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    $\begingroup$ What @Demigan said. Clearly there are, and have been, much larger species that humans... not many bipedal mammals, certainly, but that's kinda tangential. The good old square-cube makes sense when you're trying to construct 50m tall mecha and kaiju, but it seems rather less useful for something, say, a mere 3m tall. $\endgroup$ Feb 26, 2021 at 11:02
  • $\begingroup$ When you scale someone to twice the size their muscle cross section area x2 but mass becomes 2x2x2 which is whopping 8 folds!!! Forget mammoth's calcium rich milk there is no joint in the world to help him or her jump let alone finish marathon ;D $\endgroup$
    – user6760
    Feb 26, 2021 at 13:09
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    $\begingroup$ @user6760 well, x2 scale would mean muscle area is x4, not x2 (since area is two dimensions). And that's only if scaling is exact - evolution is often surprisingly good at scaling animals up via allometric scaling. Unfortunately most of the really crazy examples (gorilla-sized lemurs and >1000lb elephant birds on Madagascar, 12' tall and ~500-600lb moas on New Zealand) are extinct $\endgroup$ Feb 26, 2021 at 21:11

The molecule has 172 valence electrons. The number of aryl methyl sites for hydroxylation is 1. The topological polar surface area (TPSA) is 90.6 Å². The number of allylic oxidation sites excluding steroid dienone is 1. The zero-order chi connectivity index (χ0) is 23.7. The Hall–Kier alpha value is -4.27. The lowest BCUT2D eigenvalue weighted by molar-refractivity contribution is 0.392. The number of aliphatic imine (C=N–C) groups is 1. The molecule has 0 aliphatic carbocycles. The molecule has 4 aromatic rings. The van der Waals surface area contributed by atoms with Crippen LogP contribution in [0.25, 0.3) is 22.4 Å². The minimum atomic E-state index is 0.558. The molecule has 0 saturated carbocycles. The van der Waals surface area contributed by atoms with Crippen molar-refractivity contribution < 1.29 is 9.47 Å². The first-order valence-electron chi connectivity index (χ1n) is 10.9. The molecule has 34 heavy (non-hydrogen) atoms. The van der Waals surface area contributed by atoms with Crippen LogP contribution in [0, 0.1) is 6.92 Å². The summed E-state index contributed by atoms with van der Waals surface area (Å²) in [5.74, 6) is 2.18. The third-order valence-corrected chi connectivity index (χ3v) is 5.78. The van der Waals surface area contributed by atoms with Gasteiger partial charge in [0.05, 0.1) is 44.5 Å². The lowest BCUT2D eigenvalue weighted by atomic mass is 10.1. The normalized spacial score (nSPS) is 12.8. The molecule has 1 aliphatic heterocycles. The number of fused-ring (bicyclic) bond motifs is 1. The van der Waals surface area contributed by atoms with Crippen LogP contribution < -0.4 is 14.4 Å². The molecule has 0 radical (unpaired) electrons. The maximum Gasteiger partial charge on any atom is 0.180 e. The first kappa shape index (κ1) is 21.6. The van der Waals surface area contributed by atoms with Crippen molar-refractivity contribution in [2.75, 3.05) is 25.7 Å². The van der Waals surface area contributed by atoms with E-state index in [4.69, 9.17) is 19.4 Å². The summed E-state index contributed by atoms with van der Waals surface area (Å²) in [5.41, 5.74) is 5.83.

1 Answer 1


The explanation of why the square-cube law is effective at limiting the upscaling/downscaling of organisms is that the weight of organisms grows with the mass, which is proportional to the volume, thus the cube of linear dimensions, while the resistance capability of the bones grows with their cross-section, thus with the square of the linear dimensions.

If I look at the description of the anatomical difference between Neanderthal and Sapiens, I read that the more robust appearance is due to shorter bones, not to larger cross sections, especially in the limbs.

I conclude then that the problem with the cross section and the weight it can support stays unchanged.

  • $\begingroup$ You make a good point. Neanderthals indeed got their robust appearance from comparatively shorter bones. However, I was thinking of their proportions as robust rather than actual size: For example, a human that's the same height as a neanderthal will looks thinner than a neanderthal of equal height. With this in mind, I imagine a human scaled up to the height of 8'3 (like Sultan Kosen) wouldn't be as squat and robust looking as a neanderthal scaled up to an identical height, like the character I had in mind. $\endgroup$ Feb 26, 2021 at 20:39
  • $\begingroup$ I think you could have a human/near-human in this size range pretty easily with a bit of allometric scaling (wider limb bones, etc.) Maybe not from Neanderthals exactly... but OTOH there is a lot of variation in proportions within the human population, if there was a really strong selective pressure for giant size, evolution might drive toward those proportions. I do not think bones need to be super strong or anything (T. rex was a ~8-9 ton biped...) $\endgroup$ Feb 26, 2021 at 21:14